Thai Tea — Any Way You Like It

Enjoy Thai iced tea at home -- sweetened or unsweetened, and with your choice of milk or milk substitute.
Enjoy Thai iced tea at home — sweetened or unsweetened, and with your choice of milk or milk substitute.

Who doesn’t enjoy sipping up a creamy, fragrant Thai iced tea with spicy Southeast Asian food?

Now, you can make your own in a jiffy — and customize it however you like.

Heather Howitt, the founder of Oregon Chai, has developed Thaiwala, billed as the first brand of authentic Thai tea concentrate.

Just combine equal parts Thaiwala concentrate with whole milk, half and half, condensed milk, almond milk or any other dairy alternative in a tall glass with ice. You can even go fancy and add your own tapioca pearls to make bubble tea.

The concentrates come in two varieties.
The concentrates come in two varieties.

The concentrate is vegan and gluten-free, and can be enjoyed either cold or hot.

I had a chance to try samples of both varieties: Original (sweetened) and Unsweetened.

The Portland, OR company partnered with a woman-owned, organic tea farmer in Northern Thailand, who grows the black tea for Thaiwala. The brewed black tea gets blended with organic pandan leaf, organic caramel, organic cane sugar, organic vanilla, and a touch of cocoa. To amplify Thai tea’s familiar orange-inflected hue, beta-carotene from carrots is added.

The Original over ice with milk tastes very much like what you’re used to at a restaurant — sweet, luscious, and bordering on a dessert drink. Initially, the Unsweetened may not pop as much on your taste buds, but once you get used to its less sugary profile, you’ll really notice more the smoky, spicy and earthy notes of the actual tea.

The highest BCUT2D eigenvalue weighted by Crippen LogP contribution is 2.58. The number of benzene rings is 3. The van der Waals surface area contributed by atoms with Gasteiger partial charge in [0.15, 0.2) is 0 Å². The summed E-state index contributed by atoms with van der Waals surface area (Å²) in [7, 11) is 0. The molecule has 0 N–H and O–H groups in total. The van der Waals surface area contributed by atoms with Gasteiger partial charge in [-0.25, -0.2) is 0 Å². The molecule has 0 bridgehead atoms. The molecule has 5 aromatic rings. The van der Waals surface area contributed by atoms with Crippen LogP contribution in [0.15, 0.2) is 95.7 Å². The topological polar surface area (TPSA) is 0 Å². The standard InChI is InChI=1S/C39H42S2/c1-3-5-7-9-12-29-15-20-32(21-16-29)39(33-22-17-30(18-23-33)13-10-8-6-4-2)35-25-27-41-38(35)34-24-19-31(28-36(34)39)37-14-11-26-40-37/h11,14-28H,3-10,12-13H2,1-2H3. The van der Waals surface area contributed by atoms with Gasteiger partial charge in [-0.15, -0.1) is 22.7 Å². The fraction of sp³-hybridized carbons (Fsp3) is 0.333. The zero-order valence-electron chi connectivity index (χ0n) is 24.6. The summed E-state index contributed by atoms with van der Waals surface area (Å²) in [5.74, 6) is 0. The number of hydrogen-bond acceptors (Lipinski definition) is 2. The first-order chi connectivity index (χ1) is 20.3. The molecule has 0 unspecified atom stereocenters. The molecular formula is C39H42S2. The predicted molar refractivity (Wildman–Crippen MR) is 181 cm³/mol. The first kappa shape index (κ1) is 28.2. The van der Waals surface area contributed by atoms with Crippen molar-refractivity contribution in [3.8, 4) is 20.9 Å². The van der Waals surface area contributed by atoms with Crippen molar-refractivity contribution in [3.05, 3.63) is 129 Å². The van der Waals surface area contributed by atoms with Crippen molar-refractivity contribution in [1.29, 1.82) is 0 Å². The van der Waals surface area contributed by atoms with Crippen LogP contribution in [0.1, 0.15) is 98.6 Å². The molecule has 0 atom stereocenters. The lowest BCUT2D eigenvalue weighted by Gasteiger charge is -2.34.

The concentrate right out of the container without anything added yet.
The concentrate right out of the container without anything added yet.

When I cut the concentrate with a little water rather than milk, then heated it up, the taste reminded me of chai with notes of warm baking spices and vanilla really coming to the forefront.

In fact, while the directions say to add equal parts concentrate and milk or milk alternative, I like to add slightly more of the concentrate to really bring out the flavor of the tea.

The Original has 60 calories per 1/2 cup serving while the Unsweetened has 5 calories. The Original has 15 grams of total carbohydrates per serving; the Unsweetened has 1 gram. Both concentrates contain no fat, cholesterol or sodium. Of course, those figures will change once you add your favorite dairy or non-dairy milk.

The concentrates sell for about $6 for a 1-quart container, enough for 8 servings. Look for them at Whole Foods, Lucky Supermarket, Nob Hill Foods, Lunardi’s, Mollie Stone’s, Raley’s, New Leaf Community Markets, Rainbow Grocery, Berkeley Bowl, and 99 Ranch.

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2 comments

  • Finally, Thai Tea without the dangerous additive of food dye! I purchase Bulk Yhai Tea through a local Korean Market or Amazon, but have not found any brand free from food Dye. We use this sparingly due to the unhealthy dye coloring. Now that you’ve shared Thaiwala on your Post we can enjoy this delicious tea more often. Thanks, Jewels. PS Love your Foodgal articles, I’m a new fan of this site!

  • Hi Jewels: Yes, this Thai tea is all natural, and so delicious. I especially love that you can control the sweetness level and type of milk you use. Hope you enjoy it. And thanks for being a fan of my FoodGal blog. Much appreciated. 😉

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